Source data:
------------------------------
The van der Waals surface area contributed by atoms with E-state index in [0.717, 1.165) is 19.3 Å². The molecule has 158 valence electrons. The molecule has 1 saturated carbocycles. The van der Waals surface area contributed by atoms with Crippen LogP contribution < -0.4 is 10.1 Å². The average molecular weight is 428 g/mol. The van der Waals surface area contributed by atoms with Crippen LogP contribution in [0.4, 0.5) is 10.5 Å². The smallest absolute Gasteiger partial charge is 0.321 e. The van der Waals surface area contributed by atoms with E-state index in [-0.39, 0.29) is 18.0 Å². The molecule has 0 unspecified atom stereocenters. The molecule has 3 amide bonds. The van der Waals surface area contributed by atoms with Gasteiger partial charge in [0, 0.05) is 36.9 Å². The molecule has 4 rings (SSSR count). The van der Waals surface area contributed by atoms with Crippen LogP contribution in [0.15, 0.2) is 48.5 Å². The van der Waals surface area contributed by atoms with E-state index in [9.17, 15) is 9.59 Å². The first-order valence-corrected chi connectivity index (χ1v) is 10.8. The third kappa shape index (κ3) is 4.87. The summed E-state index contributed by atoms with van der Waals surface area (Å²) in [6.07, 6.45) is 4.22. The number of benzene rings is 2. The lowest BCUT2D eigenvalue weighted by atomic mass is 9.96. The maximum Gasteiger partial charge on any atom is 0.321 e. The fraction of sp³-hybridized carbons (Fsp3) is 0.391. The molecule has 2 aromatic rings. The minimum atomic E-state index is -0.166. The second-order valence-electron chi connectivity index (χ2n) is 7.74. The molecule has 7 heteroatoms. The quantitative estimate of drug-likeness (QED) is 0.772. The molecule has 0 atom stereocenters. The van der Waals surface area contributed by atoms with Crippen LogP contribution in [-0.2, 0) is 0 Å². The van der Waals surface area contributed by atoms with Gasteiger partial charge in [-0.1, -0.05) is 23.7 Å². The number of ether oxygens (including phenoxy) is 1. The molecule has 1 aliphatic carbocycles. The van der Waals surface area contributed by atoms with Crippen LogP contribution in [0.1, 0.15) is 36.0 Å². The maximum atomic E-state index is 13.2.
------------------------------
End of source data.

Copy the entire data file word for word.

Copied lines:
The van der Waals surface area contributed by atoms with E-state index in [0.717, 1.165) is 19.3 Å². The molecule has 158 valence electrons. The molecule has 1 saturated carbocycles. The van der Waals surface area contributed by atoms with Crippen LogP contribution < -0.4 is 10.1 Å². The average molecular weight is 428 g/mol. The van der Waals surface area contributed by atoms with Crippen LogP contribution in [0.4, 0.5) is 10.5 Å². The smallest absolute Gasteiger partial charge is 0.321 e. The van der Waals surface area contributed by atoms with E-state index in [-0.39, 0.29) is 18.0 Å². The molecule has 0 unspecified atom stereocenters. The molecule has 3 amide bonds. The van der Waals surface area contributed by atoms with Gasteiger partial charge in [0, 0.05) is 36.9 Å². The molecule has 4 rings (SSSR count). The van der Waals surface area contributed by atoms with Crippen LogP contribution in [0.15, 0.2) is 48.5 Å². The van der Waals surface area contributed by atoms with E-state index in [9.17, 15) is 9.59 Å². The first-order valence-corrected chi connectivity index (χ1v) is 10.8. The third kappa shape index (κ3) is 4.87. The summed E-state index contributed by atoms with van der Waals surface area (Å²) in [6.07, 6.45) is 4.22. The number of benzene rings is 2. The lowest BCUT2D eigenvalue weighted by atomic mass is 9.96. The maximum Gasteiger partial charge on any atom is 0.321 e. The fraction of sp³-hybridized carbons (Fsp3) is 0.391. The molecule has 2 aromatic rings. The minimum atomic E-state index is -0.166. The second-order valence-electron chi connectivity index (χ2n) is 7.74. The molecule has 7 heteroatoms. The quantitative estimate of drug-likeness (QED) is 0.772. The molecule has 0 atom stereocenters. The van der Waals surface area contributed by atoms with Crippen LogP contribution in [-0.2, 0) is 0 Å². The van der Waals surface area contributed by atoms with Gasteiger partial charge in [-0.1, -0.05) is 23.7 Å². The number of ether oxygens (including phenoxy) is 1. The molecule has 1 aliphatic carbocycles. The van der Waals surface area contributed by atoms with Crippen LogP contribution in [0.1, 0.15) is 36.0 Å². The maximum atomic E-state index is 13.2.